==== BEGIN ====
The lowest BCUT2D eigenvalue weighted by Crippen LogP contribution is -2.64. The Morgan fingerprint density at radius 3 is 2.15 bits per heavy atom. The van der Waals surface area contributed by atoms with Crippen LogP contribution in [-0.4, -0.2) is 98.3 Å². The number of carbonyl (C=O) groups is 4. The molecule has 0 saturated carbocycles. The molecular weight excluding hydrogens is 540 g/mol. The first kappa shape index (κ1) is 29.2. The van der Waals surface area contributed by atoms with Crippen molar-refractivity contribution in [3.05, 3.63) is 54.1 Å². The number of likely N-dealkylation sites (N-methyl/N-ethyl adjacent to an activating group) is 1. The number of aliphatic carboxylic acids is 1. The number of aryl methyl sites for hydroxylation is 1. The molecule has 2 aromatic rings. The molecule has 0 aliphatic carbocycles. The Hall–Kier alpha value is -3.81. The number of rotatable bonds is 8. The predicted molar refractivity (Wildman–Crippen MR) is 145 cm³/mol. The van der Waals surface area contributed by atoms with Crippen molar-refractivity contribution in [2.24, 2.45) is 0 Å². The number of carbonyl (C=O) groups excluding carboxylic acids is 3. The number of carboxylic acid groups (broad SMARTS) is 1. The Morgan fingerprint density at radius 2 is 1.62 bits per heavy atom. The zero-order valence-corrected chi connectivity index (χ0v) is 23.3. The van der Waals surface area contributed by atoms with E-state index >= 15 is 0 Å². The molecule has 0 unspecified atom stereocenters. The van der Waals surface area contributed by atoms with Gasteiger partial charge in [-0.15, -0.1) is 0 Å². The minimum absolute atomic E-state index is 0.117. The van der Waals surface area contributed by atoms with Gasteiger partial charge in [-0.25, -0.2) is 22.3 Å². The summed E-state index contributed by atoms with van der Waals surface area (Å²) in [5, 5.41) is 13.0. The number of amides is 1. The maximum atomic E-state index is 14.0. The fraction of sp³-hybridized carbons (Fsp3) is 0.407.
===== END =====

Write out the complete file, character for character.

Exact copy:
The lowest BCUT2D eigenvalue weighted by Crippen LogP contribution is -2.64. The Morgan fingerprint density at radius 3 is 2.15 bits per heavy atom. The van der Waals surface area contributed by atoms with Crippen LogP contribution in [-0.4, -0.2) is 98.3 Å². The number of carbonyl (C=O) groups is 4. The molecule has 0 saturated carbocycles. The molecular weight excluding hydrogens is 540 g/mol. The first kappa shape index (κ1) is 29.2. The van der Waals surface area contributed by atoms with Crippen molar-refractivity contribution in [3.05, 3.63) is 54.1 Å². The number of likely N-dealkylation sites (N-methyl/N-ethyl adjacent to an activating group) is 1. The number of aliphatic carboxylic acids is 1. The number of aryl methyl sites for hydroxylation is 1. The molecule has 2 aromatic rings. The molecule has 0 aliphatic carbocycles. The Hall–Kier alpha value is -3.81. The number of rotatable bonds is 8. The predicted molar refractivity (Wildman–Crippen MR) is 145 cm³/mol. The van der Waals surface area contributed by atoms with Crippen molar-refractivity contribution in [2.24, 2.45) is 0 Å². The number of carbonyl (C=O) groups excluding carboxylic acids is 3. The number of carboxylic acid groups (broad SMARTS) is 1. The Morgan fingerprint density at radius 2 is 1.62 bits per heavy atom. The zero-order valence-corrected chi connectivity index (χ0v) is 23.3. The van der Waals surface area contributed by atoms with E-state index >= 15 is 0 Å². The molecule has 0 unspecified atom stereocenters. The van der Waals surface area contributed by atoms with Gasteiger partial charge in [-0.15, -0.1) is 0 Å². The minimum absolute atomic E-state index is 0.117. The van der Waals surface area contributed by atoms with Gasteiger partial charge in [-0.25, -0.2) is 22.3 Å². The summed E-state index contributed by atoms with van der Waals surface area (Å²) in [5, 5.41) is 13.0. The number of amides is 1. The maximum atomic E-state index is 14.0. The fraction of sp³-hybridized carbons (Fsp3) is 0.407.